Press Release

Scientists Celebrate VLBA’s First Decade As Astronomy’s Sharpest “Eye” on the Universe

By SpaceRef Editor
June 11, 2003
Filed under , ,

Scientists from around the globe are gathered in Socorro,
New Mexico, to mark the tenth anniversary of
the National Science Foundation’s Very Long Baseline
Array (VLBA), a continent-wide radio telescope that
produces the most detailed images of any instrument
available to the world’s astronomers.

Nearly 200 scientists are presenting 160 research
papers on topics including geophysics, star and
planet formation, supernova explosions, galaxies,
supermassive black holes, and future directions of
research and instrumentation in astronomy. The meeting
is sponsored by the National Radio Astronomy Observatory
(NRAO) and the New Mexico Institute of Mining and
Technology (NM Tech). The meeting is being held on
the NM Tech campus in Socorro.

“In ten years of operation, the VLBA has made landmark
contributions to astronomy. In this scientific meeting,
we are acknowledging those contributions and looking
forward to an even more exciting future of frontier
research,” said James Ulvestad, director of VLA/VLBA
operations for the NRAO.

“The presentations at this meeting show that the VLBA
is being used to study a much broader range of
astronomical objects than was anticipated by its
designers,” said Prof. Roger Blandford of Caltech,
who delivered the meeting’s opening Keynote Address.

Dedicated in 1993, the $85-million VLBA includes ten,
240-ton radio-telescope antennas, ranging from Hawaii
in the west to the U.S. Virgin Islands in the east. Two
are in New Mexico, one near Pie Town in Catron County
and the other at Los Alamos. The VLBA is operated from
the NRAO’s Array Operations Center in Socorro.

Acting like a giant eye 5,000 miles wide, the VLBA
can produce the sharpest images of any telescope on
Earth or in space. Its ability to see fine detail,
called resolving power, is equivalent to being able
to stand in New York and read a newspaper in Los

The VLBA’s scientific achievements include making the
most accurate distance measurement ever made of an object
beyond the Milky Way Galaxy; the first mapping of the
magnetic field of a star other than the Sun; “movies” of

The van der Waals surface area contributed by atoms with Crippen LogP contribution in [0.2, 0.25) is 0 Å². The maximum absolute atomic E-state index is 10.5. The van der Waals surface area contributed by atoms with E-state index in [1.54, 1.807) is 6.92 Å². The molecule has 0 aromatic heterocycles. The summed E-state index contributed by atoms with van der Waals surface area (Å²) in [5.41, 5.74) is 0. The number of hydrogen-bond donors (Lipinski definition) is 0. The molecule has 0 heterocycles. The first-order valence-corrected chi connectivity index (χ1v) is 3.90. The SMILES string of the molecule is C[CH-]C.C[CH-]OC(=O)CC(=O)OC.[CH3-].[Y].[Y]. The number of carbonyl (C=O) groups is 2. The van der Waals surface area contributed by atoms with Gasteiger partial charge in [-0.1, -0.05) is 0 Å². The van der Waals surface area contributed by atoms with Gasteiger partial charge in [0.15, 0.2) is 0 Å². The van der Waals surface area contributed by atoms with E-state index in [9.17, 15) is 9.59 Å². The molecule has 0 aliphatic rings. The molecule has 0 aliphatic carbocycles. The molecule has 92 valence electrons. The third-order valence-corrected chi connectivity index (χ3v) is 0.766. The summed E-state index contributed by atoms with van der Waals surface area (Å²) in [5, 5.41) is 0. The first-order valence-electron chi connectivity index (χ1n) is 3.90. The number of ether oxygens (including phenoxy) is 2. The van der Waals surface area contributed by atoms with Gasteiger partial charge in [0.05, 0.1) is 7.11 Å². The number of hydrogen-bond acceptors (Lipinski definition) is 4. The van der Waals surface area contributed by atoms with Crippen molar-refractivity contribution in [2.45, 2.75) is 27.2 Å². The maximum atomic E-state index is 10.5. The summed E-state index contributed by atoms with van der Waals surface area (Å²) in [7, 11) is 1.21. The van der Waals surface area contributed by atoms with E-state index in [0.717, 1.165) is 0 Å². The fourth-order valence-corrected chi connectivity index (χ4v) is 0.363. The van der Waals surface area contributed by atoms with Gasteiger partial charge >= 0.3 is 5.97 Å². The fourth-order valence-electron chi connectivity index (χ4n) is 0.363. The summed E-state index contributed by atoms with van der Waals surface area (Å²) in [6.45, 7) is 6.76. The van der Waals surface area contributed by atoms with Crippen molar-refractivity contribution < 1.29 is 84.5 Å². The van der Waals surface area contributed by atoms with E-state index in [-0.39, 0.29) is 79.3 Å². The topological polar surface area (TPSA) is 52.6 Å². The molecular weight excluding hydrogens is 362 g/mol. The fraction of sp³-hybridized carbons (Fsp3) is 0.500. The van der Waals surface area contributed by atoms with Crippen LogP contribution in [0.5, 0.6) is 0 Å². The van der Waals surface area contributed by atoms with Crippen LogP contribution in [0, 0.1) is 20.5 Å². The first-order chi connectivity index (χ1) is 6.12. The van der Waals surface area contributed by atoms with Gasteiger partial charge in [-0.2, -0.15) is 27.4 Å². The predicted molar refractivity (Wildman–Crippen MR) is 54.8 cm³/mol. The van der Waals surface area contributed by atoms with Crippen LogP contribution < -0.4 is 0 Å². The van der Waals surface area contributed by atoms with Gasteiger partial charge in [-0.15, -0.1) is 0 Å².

motions in powerful cosmic jets and of distant supernova
explosions; the first measurement of the propagation speed
of gravity; and long-term measurements that have improved
the reference frame used to map the Universe and detect
tectonic motions of Earth’s continents.

In coming years, scientists plan to use the VLBA, along
with other radio-telescope facilities, to gain
important new insights on astronomical bodies ranging
from nearby stars to the most distant galaxies, seen
as they were billions of years ago. The VLBA also will
help improve the celestial coordinate system used for
spacecraft navigation and other purposes.

Blandford outlined a number of future research challenges,
including understanding how pulsars produce their powerful
beams of light and radio waves, learning how supermassive
black holes and their nearby environments produce superfast
cosmic jets, trying to understand solar bursts, using
gravitational lenses to study the distant Universe,
and understanding the mechanisms of gamma ray bursts and
their “afterglows.”

“I am heartened to see the number of young astronomers
at this meeting who are using the VLBA and will use it
to help answer these important scientific questions,”
Blandford added.

Closer to home, the VLBA can be “turned around” to produce
extremely precise measurements on the Earth. This
capability allows scientists to study the motion of Earth’s
tectonic plates, to track “wobbles” in our planet’s
rotation, and to measure subtle changes attributed
to atmospheric motions and climate change.

The meeting in Socorro began June 8 and runs through
June 12.

The National Radio Astronomy Observatory is a facility of
the National Science Foundation, operated under cooperative
agreement by Associated Universities, Inc.

SpaceRef staff editor.